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Marketing / Sales strategies

More grubby marketing strategies

My last post struck a chord with plenty of you, with commenters chiming in with their own observations of lowbrow marketing tactics. And in a ‘look and you see it everywhere’ way, I’ve found yet more cause for complaint.

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Do any of these seem familiar?

Charities coming the heavy

Last time I talked about ‘chugging’ (charity mugging), which many agreed was distasteful. But my friend has experienced worse from charities. She bought raffle tickets from her kids’ school only to have the supported charity call her and press assertively for a regular donation. Luckily she stayed firm but those who find it hard to say no could easily succumb to such pressure.

Charities using this approach are playing a very risky game. Burned by her experience, my friend will not support other charities in this way, fearing it’s a lead in. Small donations should not have strings attached.

"Since when have big-budget films become “the movie event of the year”? Sorry, Hollywood, but a movie’s a movie; it’s not an event."

Purple prose makes me see red!

Since when have big-budget films become “the movie event of the year”? Sorry, Hollywood, but a movie’s a movie; it’s not an event. In a more comedic example of overblown oratory I heard a new reality series advertised with screen-filling font and urgent voiceover shouting, “All-new event bigness.”

Consumers, did you get that message or did you need it rammed further down your oesophagus? It was the nail in commercial TV’s coffin for me. I miss subtlety.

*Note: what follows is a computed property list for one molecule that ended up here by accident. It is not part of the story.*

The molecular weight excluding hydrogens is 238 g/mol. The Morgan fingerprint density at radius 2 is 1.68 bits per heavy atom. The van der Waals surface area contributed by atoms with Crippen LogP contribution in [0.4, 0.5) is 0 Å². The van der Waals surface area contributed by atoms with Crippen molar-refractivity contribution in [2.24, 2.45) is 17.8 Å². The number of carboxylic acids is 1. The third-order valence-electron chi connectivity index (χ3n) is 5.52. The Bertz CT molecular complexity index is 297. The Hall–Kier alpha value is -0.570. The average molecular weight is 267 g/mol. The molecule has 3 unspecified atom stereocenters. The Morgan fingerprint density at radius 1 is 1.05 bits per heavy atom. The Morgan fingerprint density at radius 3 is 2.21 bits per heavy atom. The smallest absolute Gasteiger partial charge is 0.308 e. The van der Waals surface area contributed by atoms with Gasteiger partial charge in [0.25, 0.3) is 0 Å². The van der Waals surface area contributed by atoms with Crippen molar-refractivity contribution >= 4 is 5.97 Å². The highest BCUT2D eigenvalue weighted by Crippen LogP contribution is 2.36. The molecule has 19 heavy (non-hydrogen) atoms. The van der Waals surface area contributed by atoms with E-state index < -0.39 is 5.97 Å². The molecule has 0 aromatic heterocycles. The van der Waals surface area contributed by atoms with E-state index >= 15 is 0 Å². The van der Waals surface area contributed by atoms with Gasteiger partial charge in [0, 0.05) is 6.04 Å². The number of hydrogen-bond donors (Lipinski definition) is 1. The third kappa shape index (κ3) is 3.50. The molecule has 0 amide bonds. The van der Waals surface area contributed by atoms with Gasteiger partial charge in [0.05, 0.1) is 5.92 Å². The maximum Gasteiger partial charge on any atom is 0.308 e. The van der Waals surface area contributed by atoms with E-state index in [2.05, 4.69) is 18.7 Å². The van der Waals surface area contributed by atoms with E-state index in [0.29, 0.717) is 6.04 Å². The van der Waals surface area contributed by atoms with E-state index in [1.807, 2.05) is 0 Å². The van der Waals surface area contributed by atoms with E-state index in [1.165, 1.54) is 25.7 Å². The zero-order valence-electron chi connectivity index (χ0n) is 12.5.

Want more articles like this? Check out the sales strategies section.

Eggs ain’t eggs

“Free to roam” and “farm range” are examples of language producers of non-free-range eggs routinely use. Clearly the aim is to mislead the consumer and, by way of extra insult, hike up the price. While there is no legislation preventing this to date, there is a bill working its way through Parliament right now. I hope it succeeds.

Bait and switch

Popular with daily-deal sites, they lure you in with the promise of a ridiculously priced product that everyone wants, but when you head there five minutes after the deal goes live they’ve sold out and replaced it with a substandard product.

I have to stop, now, or the vein in my forehead will never stop throbbing. Perhaps I should quit this Flying Solo lark and get a job with Choice or the ACCC.

So, with my chest suitably relieved, please tell me once more what marketing tactics get your goat?

Sam Leader

is a former director of Flying Solo and the co-author of Flying Solo - How to go it alone in business.

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